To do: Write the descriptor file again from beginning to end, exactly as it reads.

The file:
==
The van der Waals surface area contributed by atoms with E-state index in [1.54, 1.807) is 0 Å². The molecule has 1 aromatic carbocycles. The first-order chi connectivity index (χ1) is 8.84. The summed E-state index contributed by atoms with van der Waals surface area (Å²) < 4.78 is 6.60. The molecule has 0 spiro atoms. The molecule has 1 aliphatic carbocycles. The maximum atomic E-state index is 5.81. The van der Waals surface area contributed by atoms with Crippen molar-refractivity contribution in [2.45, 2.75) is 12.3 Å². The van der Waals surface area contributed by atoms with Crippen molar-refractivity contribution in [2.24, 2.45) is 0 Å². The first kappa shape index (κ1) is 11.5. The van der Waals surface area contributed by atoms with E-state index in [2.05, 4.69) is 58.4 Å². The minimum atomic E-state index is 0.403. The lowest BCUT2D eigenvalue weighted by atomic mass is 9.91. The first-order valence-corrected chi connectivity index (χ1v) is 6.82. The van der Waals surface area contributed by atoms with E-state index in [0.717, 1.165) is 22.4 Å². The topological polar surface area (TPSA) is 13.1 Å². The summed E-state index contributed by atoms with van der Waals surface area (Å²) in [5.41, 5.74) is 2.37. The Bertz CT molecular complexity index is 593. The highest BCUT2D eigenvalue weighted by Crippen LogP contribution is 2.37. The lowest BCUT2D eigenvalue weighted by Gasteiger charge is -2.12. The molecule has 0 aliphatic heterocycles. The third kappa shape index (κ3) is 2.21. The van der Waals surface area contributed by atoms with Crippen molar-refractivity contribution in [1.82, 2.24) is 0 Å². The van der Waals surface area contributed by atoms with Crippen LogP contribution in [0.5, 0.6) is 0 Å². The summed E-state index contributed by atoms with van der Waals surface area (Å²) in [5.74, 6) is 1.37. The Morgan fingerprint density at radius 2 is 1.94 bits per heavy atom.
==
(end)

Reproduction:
The van der Waals surface area contributed by atoms with E-state index in [1.54, 1.807) is 0 Å². The molecule has 1 aromatic carbocycles. The first-order chi connectivity index (χ1) is 8.84. The summed E-state index contributed by atoms with van der Waals surface area (Å²) < 4.78 is 6.60. The molecule has 0 spiro atoms. The molecule has 1 aliphatic carbocycles. The maximum atomic E-state index is 5.81. The van der Waals surface area contributed by atoms with Crippen molar-refractivity contribution in [2.45, 2.75) is 12.3 Å². The van der Waals surface area contributed by atoms with Crippen molar-refractivity contribution in [2.24, 2.45) is 0 Å². The first kappa shape index (κ1) is 11.5. The van der Waals surface area contributed by atoms with E-state index in [2.05, 4.69) is 58.4 Å². The minimum atomic E-state index is 0.403. The lowest BCUT2D eigenvalue weighted by atomic mass is 9.91. The first-order valence-corrected chi connectivity index (χ1v) is 6.82. The van der Waals surface area contributed by atoms with E-state index in [0.717, 1.165) is 22.4 Å². The topological polar surface area (TPSA) is 13.1 Å². The summed E-state index contributed by atoms with van der Waals surface area (Å²) in [5.41, 5.74) is 2.37. The Bertz CT molecular complexity index is 593. The highest BCUT2D eigenvalue weighted by Crippen LogP contribution is 2.37. The lowest BCUT2D eigenvalue weighted by Gasteiger charge is -2.12. The molecule has 0 aliphatic heterocycles. The third kappa shape index (κ3) is 2.21. The van der Waals surface area contributed by atoms with Crippen molar-refractivity contribution in [1.82, 2.24) is 0 Å². The van der Waals surface area contributed by atoms with Crippen LogP contribution in [0.5, 0.6) is 0 Å². The summed E-state index contributed by atoms with van der Waals surface area (Å²) in [5.74, 6) is 1.37. The Morgan fingerprint density at radius 2 is 1.94 bits per heavy atom.